By Dan Kennedy • The press, politics, technology, culture and other passions

Tag: Sarah Koenig

‘Serial’ is untraditional, but it’s journalism at its best

The highly acclaimed podcast “Serial” concludes this Thursday. To mark the occasion, longtime journalist Brian C. Jones wrote a guest commentary on Tuesday regarding what he believes are the series’ journalistic and ethical shortcomings. Today I offer my response. — Dan

Sarah Koenig has often been quoted as saying that she doesn’t know how her podcast “Serial” will turn out. And those of us who have listened to every episode understand she still harbors suspicions that her protagonist, Adnan Syed, actually did murder his ex-girlfriend when they were Maryland high school students 15 years ago.

Brian C. Jones makes much of this in his commentary, writing that “Serial” is more voyeurism than journalism. “Without an answer,” he says, “it’s a little like digging up a coffin just to see what’s inside.” Jones offers some strong arguments about ethics and a journalist’s responsibility, but I disagree with his assessment. “Serial” may not be traditional journalism, but it is journalism, and of a rather high order.

Instead of a five-minute piece (a lifetime on radio, even on public radio) looking into a murder case about which questions remain, we’ve been brought inside the journalistic sausage-making factory. Koenig doesn’t know whether Syed killed Hae Min Lee, and we are with her every step as she gropes for answers. We are participants with Koenig; her emotions are ours. Yes, that’s a long way from a wire-service story that begins with the words “Police said.” But does that kind of journalism work anymore? Did it ever?

More important, it’s easy to make too much of Koenig’s uncertainty, as I think Jones has. In fact, she did a lot of reporting — perhaps the bulk of her reporting — before the first episode was uploaded. She’d been at it for a year, and had done several segments for “This American Life” (I confess I have not heard those early pre-“Serial” stories) before the saga of Adnan Syed was spun off.

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From the beginning of “Serial,” it was clear that Koenig seriously doubted Syed’s guilt, even though she didn’t entirely rule it out. Moreover, her reporting revealed there was little or no physical evidence linking the murder to Syed, and that the prosecution’s main witness, Jay, who was Syed’s alleged accomplice, had told wildly inconsistent stories to investigators. As the series has unfolded, we’ve also learned that the timeline prosecutors laid out was close to an impossibility, and that Syed’s lawyer, who was probably seriously ill during Syed’s two trials, made crucial errors. Anti-Muslim animus may have entered into the proceedings as well.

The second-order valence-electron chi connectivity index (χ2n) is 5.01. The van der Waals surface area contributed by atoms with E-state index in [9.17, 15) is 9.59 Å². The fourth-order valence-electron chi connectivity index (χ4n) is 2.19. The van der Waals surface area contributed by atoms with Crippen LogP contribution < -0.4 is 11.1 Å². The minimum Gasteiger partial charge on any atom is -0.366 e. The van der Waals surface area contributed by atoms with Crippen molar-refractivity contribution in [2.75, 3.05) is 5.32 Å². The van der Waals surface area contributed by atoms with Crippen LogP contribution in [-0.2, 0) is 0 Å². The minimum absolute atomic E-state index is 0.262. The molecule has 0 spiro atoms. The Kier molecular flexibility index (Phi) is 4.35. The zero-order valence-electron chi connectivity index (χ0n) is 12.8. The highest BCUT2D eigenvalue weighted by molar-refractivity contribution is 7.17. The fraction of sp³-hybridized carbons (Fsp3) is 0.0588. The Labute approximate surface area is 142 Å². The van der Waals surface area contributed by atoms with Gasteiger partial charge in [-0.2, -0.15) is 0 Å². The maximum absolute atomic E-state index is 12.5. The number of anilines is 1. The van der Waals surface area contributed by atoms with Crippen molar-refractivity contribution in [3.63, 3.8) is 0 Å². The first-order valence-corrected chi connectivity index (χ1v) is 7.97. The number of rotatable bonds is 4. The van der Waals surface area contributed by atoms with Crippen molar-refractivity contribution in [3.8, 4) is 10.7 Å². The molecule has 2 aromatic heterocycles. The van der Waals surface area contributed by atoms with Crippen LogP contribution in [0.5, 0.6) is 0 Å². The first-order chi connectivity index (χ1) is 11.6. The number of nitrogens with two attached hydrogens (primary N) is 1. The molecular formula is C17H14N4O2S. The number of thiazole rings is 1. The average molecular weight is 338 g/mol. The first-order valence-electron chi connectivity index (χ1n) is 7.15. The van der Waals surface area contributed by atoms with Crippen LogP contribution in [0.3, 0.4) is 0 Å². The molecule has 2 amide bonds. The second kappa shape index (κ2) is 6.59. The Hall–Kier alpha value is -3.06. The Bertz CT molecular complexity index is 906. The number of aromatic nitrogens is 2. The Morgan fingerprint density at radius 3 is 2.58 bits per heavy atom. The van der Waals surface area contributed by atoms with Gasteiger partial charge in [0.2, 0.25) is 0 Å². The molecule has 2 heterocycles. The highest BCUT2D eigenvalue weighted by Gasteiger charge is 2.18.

That’s more than enough not just to launch a serious journalistic inquiry but to publish the results. A better way of thinking about the dilemma Jones defines might be to say that Koenig did not know how “Serial” would turn out once her reporting hit the Internet. Of course, she had no way of knowing that her work would become a phenomenon; but surely she understood that people who cared about the case would hear it. Having established doubt — maybe even reasonable doubt — about Syed’s guilt, perhaps her series would result in more evidence coming out. Maybe someone would even identify the real killer, assuming it is not Syed.

On a recent episode Koenig addressed news reports such as this one that Syed had been granted an appeal. It wasn’t so simple, she explained. Syed is at the very beginning of a long road, and he may not get very far. Once someone has been convicted, it is extremely difficult to get that conviction overturned unless there is compelling evidence of innocence. (And even then.) Given the realities of the justice system, the chances of Thursday’s final episode being a blockbuster seem unlikely.

Still, Koenig’s meticulous reporting has raised sufficient doubts about Adnan Syed’s guilt that he may get another chance. Isn’t that what good journalism is supposed to do?